The GI factor is a ranking of foods from 0 to 100 (see Glycemic Index Range) that tells us how fast a food will raise our blood glucose (sugar) levels. For example glucose has a glycemic index of 100 whereas fructose (sugar from fruit) is only 23. Yes, not all sugars are equal either. What really surprised scientists, was that many starches (bread, potatoes, rice) are digested and absorbed quickly. Baked potatoes for example have a GI factor of 85.

Nutritionists point out that the key is the rate of digestion. Carbohydrate foods that are digested quickly have the highest GI factors. Conversely, those that break down slowly have low GI factors. Mixing different carbohydrate foods in a meal will have the effect of averaging the GI.

Thus foods with a low GI will have less effect on your blood sugar or glucose than foods with a high GI. High-GI foods tend to cause spikes in your blood glucose levels, which means you will probably feel peaks in your energy levels but you are also likely to come crashing down! Low-GI foods, on the other hand, tend to cause gentle rises in blood sugar and less of a rush or drop in energy levels.

Glycemic Index range

(Glucose is used as the standard or reference food with a GI of 100)

Low-GI foods: below 55
Intermediate-GI foods: 55 to 70
High-GI foods: more than 70


One of the more important applications of the GI to sports performance is in recovery nutrition. A diet high in carbohydrates is a must for optimum performance. Carbohydrate is stored in the muscle as glycogen. An athlete needs to make sure these stores are well-maintained to prevent fatigue when exercising.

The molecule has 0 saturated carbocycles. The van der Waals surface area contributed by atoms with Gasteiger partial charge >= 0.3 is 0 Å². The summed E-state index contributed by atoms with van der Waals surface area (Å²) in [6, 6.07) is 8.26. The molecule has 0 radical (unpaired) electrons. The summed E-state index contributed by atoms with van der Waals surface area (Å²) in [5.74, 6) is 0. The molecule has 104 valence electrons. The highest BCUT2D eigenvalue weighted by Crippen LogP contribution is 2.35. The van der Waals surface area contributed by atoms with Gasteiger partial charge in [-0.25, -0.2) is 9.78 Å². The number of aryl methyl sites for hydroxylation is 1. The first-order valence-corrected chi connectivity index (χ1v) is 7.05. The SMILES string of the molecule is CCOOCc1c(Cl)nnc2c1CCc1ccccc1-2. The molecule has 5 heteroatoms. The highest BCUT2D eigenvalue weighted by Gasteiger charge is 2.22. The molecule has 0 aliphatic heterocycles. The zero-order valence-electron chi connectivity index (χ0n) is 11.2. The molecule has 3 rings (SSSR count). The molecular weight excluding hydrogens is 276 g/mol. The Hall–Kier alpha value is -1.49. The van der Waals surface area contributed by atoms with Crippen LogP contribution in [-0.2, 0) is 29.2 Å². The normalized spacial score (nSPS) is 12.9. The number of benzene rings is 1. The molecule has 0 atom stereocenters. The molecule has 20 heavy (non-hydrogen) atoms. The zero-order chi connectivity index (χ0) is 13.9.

After exercise, these stores need to be replenished. Research has shown that high-GI foods consumed immediately after exercise speed up the recovery of muscle glycogen. This is because high GI carbohydrates increase blood glucose quickly and stimulate more insulin - the hormone responsible for storing glucose as glycogen.

An athlete who does not completely replenish glycogen stores after a training session, will fatigue more quickly in the following training session.

Fifty to 100g (or 1g per kg of body weight) of high-GI food is required immediately after exercise. Examples of suitable foods are - white bread, rice, cornflakes, jelly beans and electrolyte sports drinks.

Other applications of the GI in sports nutrition are before and during exercise. Research has found that a low-GI pre-exercise meal may enhance endurance in long workouts while high-GI foods or fluids during exercise help maintain blood sugar levels.